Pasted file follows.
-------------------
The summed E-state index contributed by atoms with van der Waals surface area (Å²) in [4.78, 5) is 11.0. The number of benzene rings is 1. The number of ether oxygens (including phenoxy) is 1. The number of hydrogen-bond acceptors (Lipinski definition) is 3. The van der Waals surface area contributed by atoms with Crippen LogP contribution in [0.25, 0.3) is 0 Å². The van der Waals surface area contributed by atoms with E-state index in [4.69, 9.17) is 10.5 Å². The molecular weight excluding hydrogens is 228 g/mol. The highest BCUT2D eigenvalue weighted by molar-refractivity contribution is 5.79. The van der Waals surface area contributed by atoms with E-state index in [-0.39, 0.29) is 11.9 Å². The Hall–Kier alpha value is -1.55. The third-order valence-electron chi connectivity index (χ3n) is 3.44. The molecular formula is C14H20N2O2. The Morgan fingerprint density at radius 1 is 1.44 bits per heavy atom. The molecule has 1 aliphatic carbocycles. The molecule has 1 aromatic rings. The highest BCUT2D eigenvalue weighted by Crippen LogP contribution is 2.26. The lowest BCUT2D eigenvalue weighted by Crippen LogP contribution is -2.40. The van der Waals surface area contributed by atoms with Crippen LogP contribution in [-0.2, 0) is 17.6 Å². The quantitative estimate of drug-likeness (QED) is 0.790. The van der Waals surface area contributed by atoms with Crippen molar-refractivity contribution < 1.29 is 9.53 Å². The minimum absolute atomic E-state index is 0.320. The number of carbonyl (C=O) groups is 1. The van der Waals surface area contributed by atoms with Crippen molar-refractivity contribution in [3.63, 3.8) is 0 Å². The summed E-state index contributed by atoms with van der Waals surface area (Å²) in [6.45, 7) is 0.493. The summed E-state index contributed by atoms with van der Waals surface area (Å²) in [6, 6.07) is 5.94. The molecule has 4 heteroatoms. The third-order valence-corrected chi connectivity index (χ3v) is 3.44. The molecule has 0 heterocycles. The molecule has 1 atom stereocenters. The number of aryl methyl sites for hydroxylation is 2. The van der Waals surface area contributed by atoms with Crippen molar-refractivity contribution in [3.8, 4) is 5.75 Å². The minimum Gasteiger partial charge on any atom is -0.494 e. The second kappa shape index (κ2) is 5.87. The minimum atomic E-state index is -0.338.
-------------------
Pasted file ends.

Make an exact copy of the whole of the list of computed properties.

The summed E-state index contributed by atoms with van der Waals surface area (Å²) in [4.78, 5) is 11.0. The number of benzene rings is 1. The number of ether oxygens (including phenoxy) is 1. The number of hydrogen-bond acceptors (Lipinski definition) is 3. The van der Waals surface area contributed by atoms with Crippen LogP contribution in [0.25, 0.3) is 0 Å². The van der Waals surface area contributed by atoms with E-state index in [4.69, 9.17) is 10.5 Å². The molecular weight excluding hydrogens is 228 g/mol. The highest BCUT2D eigenvalue weighted by molar-refractivity contribution is 5.79. The van der Waals surface area contributed by atoms with E-state index in [-0.39, 0.29) is 11.9 Å². The Hall–Kier alpha value is -1.55. The third-order valence-electron chi connectivity index (χ3n) is 3.44. The molecular formula is C14H20N2O2. The Morgan fingerprint density at radius 1 is 1.44 bits per heavy atom. The molecule has 1 aliphatic carbocycles. The molecule has 1 aromatic rings. The highest BCUT2D eigenvalue weighted by Crippen LogP contribution is 2.26. The lowest BCUT2D eigenvalue weighted by Crippen LogP contribution is -2.40. The van der Waals surface area contributed by atoms with Crippen LogP contribution in [-0.2, 0) is 17.6 Å². The quantitative estimate of drug-likeness (QED) is 0.790. The van der Waals surface area contributed by atoms with Crippen molar-refractivity contribution < 1.29 is 9.53 Å². The minimum absolute atomic E-state index is 0.320. The number of carbonyl (C=O) groups is 1. The van der Waals surface area contributed by atoms with Crippen molar-refractivity contribution in [3.63, 3.8) is 0 Å². The summed E-state index contributed by atoms with van der Waals surface area (Å²) in [6.45, 7) is 0.493. The summed E-state index contributed by atoms with van der Waals surface area (Å²) in [6, 6.07) is 5.94. The molecule has 4 heteroatoms. The third-order valence-corrected chi connectivity index (χ3v) is 3.44. The molecule has 0 heterocycles. The molecule has 1 atom stereocenters. The number of aryl methyl sites for hydroxylation is 2. The van der Waals surface area contributed by atoms with Crippen molar-refractivity contribution in [3.8, 4) is 5.75 Å². The minimum Gasteiger partial charge on any atom is -0.494 e. The second kappa shape index (κ2) is 5.87. The minimum atomic E-state index is -0.338.